Being in a young, up-and-coming band, it’s a virtual guarantee that you’ll find yourself playing some pretty interesting and unlikely locations. For members of Vancouver’s Brasstronaut, that’s meant gigs headlining packed mountain huts and empty student union bars (though, to be fair, the audience was accidentally locked outside during the set). But perhaps no shows have been more improbable than the ones they were invited to play at the Airwaves festival last October. That’s the Iceland Airwaves festival … in Iceland.

“We got accepted to Iceland Airwaves, which is a massive international music festival in Iceland, off of an EP of four songs that was two years old,” says Brasstronaut drummer Brennan Saul.


“Somehow, over, like, 30 or 40 bands from Canada … [it was] like, ‘Brasstronaut, you guys should go to Iceland,’” he laughs.


I’m in a Kitsilano bagel shop interviewing Brennan as well as the band’s lead singer and co-founder, Edo Van Breemen, and its clarinet/EWI player, Sam Davidson, just as the indie rock six-piece prepares for a 33-date North American tour highlighted by four shows at the South by Southwest festival in Austin, Texas. Though they speak excitedly about the tour ahead, the band is clearly still enjoying the afterglow of Reykjavik, where they played in front of 2,000 people and shared the stage with the horn section from one of Iceland’s biggest bands, Sigur Rós.


The Sigur Rós meet-up was the work of Bryan Davies, Brasstronaut’s trumpet player and other co-founder. Edo relates returning to the cramped apartment they were sharing with 10 other people and finding Bryan “totally loaded” in the kitchen.


“He goes, ‘Hey, you know, I got something to tell you. How would you feel if I told you that the horn section of Sigur Rós is going to play with us tomorrow?’ And I was like, ‘I wouldn’t believe you,’” Edo recounts. “Sothe next day these guys came over — they did all the horns on, like, all of the Sigur Rós albums … They played with us on stage. It was great.”


He adds, “It was recorded by national radio. We’re way more well-known in Iceland than we are in Vancouver.”



Cold, wintery climates are really nothing new for the band. Last year they spent three months living in residency at the prestigious Banff Centre, and it was there that the songs that make up their new album, Mt. Chimaera, came into being.


The new album expands on the indie-rock-with-keys-and-a- trumpet sound introduced in 2007’s Old World Lies EP. In the time since that earlier record was released, Brasstronaut integrated two new members — Sam (who was studying at the Banff Centre at the same time the band was there), and Tariq Hussain, the band’s guitarist (the sixth member, yet to be mentioned, is bassist John Walsh.) Adding new instrumentation and new ideas seems to have paid off. While the EP largely kept to a mostly quiet, melancholy groove, Mt. Chimaera’s songs are livelier, more expansive and more diverse. Once again, the horns provide bursts of colour and energy, most notably the trumpet on standout track, “Hearts Trompet,” and the brass freak-out coda of “Six Toes.” But, despite the presence of horns and the jazz pedigree of some of the members, they are quick to point out that Brasstronaut is not a jazz band. And they really don’t want to be called one.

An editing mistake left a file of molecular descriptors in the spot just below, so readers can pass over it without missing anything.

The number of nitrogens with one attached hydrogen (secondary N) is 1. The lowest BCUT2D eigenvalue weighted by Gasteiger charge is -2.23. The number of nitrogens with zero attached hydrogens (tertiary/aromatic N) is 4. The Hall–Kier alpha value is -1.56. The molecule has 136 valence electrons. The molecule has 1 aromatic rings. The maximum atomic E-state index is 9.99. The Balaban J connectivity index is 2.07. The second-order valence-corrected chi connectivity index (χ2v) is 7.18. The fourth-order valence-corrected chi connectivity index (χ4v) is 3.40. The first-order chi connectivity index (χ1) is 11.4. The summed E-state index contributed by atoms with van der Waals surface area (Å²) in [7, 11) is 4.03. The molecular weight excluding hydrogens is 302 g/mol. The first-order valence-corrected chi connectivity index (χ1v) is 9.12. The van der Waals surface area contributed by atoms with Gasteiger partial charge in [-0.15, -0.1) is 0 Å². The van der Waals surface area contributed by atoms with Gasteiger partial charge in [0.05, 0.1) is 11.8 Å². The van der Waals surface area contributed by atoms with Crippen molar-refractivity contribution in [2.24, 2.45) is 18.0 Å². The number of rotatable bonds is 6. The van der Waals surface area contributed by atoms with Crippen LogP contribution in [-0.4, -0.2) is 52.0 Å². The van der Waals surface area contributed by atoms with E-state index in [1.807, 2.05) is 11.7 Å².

“It’s tough. Because there’s a trumpet and a clarinet people start to associate it as, ‘Oh, it’s a jazz band,’ not influenced by jazz,” explains Brennan. “And we’re like, ‘No, no, no. Holy crap. We’ve no jazz in the damn thing, alright?’”


“I think it’s experimental pop,” says Edo. “It has choruses and verses and things like that, but we’re bringing in a few other elements to tweak it, and, I think, to make it interesting for us to play.” One of the more interesting elements is the EWI, or electronic wind instrument, that Sam picked up shortly before heading to Banff. It’s a sort of a very sensitive breath-controlled synthesizer known mainly for having contributed some of the worst 1980s era jazz- fusion solos in the history of online videos.


“It’s not represented well on YouTube by any means,” Sam says, laughing.


On Mt. Chimaera and in the live shows the EWI is far more complementary than it is on YouTube — rest assured there are no nine-minute EWI solos on the album, nor did Sam attempt to wow the crowd with his best Michael Brecker impression (you may have to look that one up) at the show I attended. With Brasstronaut, the EWI is really just another element in a generously overflowing bag of tricks. While the breadth of instrumentation helps elevate the songs on Mt. Chimaera, it also makes the live shows look like an absolute party on stage.


In fact, after seeing Brasstronaut live, you’ll wonder how other bands make do with less than six members. Or how Brasstronaut once made do with just two. Live, there’s really not much that can beat the band in its current incarnation. If the current tour goes according to plan, they’ll have converts from Fargo to New York, Texas to L.A., and dozens of places in between willing to attest to that fact.


But if you’re a resident of one of Canada’s top resort destinations, you might have to wait a little bit for a return performance from your onetime (for three months, at least) native sons. Though the band members sing the praises of the Banff Centre, when it comes to the town itself, they are somewhat less complimentary.


“It’s a real mess …” says Edo. “There’s just like a bunch of totally wasted Aussies and guys from Quebec just going apeshit in the village every night at this one terrible bar and I’m not ashamed to say it, it’s just like a fucking mess. It’s the dirtiest place and the dumbest people who are all trying to fuck each other, and there’s like six dudes to one girl.”


Strong words, but then when you’ve already conquered Iceland, who needs Banff?


Brasstronaut’s debut album, Mt. Chimaera, is available now.


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